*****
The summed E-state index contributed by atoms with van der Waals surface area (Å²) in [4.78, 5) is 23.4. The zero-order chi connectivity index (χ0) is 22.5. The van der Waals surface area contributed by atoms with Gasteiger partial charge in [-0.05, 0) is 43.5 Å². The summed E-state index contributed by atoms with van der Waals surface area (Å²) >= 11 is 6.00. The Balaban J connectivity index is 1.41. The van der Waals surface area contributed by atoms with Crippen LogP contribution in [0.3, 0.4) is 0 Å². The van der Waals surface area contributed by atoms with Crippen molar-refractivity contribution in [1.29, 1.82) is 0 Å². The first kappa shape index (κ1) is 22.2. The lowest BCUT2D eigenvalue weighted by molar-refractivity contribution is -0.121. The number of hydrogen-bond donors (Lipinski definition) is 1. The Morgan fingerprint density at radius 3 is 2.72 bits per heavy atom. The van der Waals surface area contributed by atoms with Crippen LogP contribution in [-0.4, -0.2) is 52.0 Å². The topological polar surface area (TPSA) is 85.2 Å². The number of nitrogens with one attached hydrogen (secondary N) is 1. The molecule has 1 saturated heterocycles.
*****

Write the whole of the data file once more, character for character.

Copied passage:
The summed E-state index contributed by atoms with van der Waals surface area (Å²) in [4.78, 5) is 23.4. The zero-order chi connectivity index (χ0) is 22.5. The van der Waals surface area contributed by atoms with Gasteiger partial charge in [-0.05, 0) is 43.5 Å². The summed E-state index contributed by atoms with van der Waals surface area (Å²) >= 11 is 6.00. The Balaban J connectivity index is 1.41. The van der Waals surface area contributed by atoms with Crippen LogP contribution in [0.3, 0.4) is 0 Å². The van der Waals surface area contributed by atoms with Crippen molar-refractivity contribution in [1.29, 1.82) is 0 Å². The first kappa shape index (κ1) is 22.2. The lowest BCUT2D eigenvalue weighted by molar-refractivity contribution is -0.121. The number of hydrogen-bond donors (Lipinski definition) is 1. The Morgan fingerprint density at radius 3 is 2.72 bits per heavy atom. The van der Waals surface area contributed by atoms with Crippen LogP contribution in [-0.4, -0.2) is 52.0 Å². The topological polar surface area (TPSA) is 85.2 Å². The number of nitrogens with one attached hydrogen (secondary N) is 1. The molecule has 1 saturated heterocycles.